Scientists have found the stem cells that produce all the different cells of the skin. The discovery offers a promising development for wound repair or skin transplants.  Stem cells are original cells that have the potential to regenerate tissue over a lifetime. The skin has three different types of cells — hair follicles, inter follicular epidermis, and moisturizing sebaceous glands.

Scientists had previously thought that stem cells in each of these three skin populations were capable of producing only their own cell type. Scientists are already able to grow new skin in laboratories using a badly burned patient’s existing skin cells, but the new skin is often thin, brittle, dry and does not have hair — making it look unusual. The Science journal recently published a study by a team of Dutch and Swedish researchers who found in mice that the "mother" of all skin stem cells – the stem cells that produce all the different cells of the skin actually live in hair follicles. The advantage offered by the "mother" stem cell — Lrg6 — would be that skin can be grown from its original basis — allowing it to be "real new skin" with moisture from sebaceous glands and the ability to grow hair. Not just the superficial epidermis layer of skin.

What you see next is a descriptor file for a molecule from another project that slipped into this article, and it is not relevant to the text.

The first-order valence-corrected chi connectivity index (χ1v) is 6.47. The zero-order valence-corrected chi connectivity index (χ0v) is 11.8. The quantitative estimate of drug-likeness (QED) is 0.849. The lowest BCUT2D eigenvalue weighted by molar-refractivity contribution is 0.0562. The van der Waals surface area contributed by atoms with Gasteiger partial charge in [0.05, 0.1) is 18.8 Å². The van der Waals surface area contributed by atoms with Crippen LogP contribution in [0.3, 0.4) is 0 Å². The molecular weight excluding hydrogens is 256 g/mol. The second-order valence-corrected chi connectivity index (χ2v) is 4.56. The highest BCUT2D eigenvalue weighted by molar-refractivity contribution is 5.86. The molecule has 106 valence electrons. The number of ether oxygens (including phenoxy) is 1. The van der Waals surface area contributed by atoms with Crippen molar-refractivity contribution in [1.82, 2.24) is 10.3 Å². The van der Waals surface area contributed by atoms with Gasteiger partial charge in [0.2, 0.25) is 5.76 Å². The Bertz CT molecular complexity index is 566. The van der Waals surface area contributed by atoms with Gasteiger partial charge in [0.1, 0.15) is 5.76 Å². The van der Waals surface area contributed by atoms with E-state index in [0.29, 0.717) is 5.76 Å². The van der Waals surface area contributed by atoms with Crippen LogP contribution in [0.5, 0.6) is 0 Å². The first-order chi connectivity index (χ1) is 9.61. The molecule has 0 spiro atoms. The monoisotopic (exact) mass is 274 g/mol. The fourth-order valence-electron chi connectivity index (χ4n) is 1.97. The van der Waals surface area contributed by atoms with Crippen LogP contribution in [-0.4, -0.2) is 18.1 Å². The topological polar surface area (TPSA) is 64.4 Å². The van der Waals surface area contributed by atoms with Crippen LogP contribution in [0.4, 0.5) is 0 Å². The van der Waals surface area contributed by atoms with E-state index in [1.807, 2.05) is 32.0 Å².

One of the scientists, Hans Clevers, of the Royal Netherlands Academy of Arts and Sciences in Utrecht, told Reuters,

the promise is that these cells are probably going to be much better than anything we have had to date at making new skin.

It may take researchers 2 to 3 years to learn how to isolate the Lrg6 cells in human skin but the results should be far superior to current methods.

We anticipate that experts retained by defendants in burn cases will seek to use the new research to minimize the lasting nature of the injuries that the burn victim has suffered.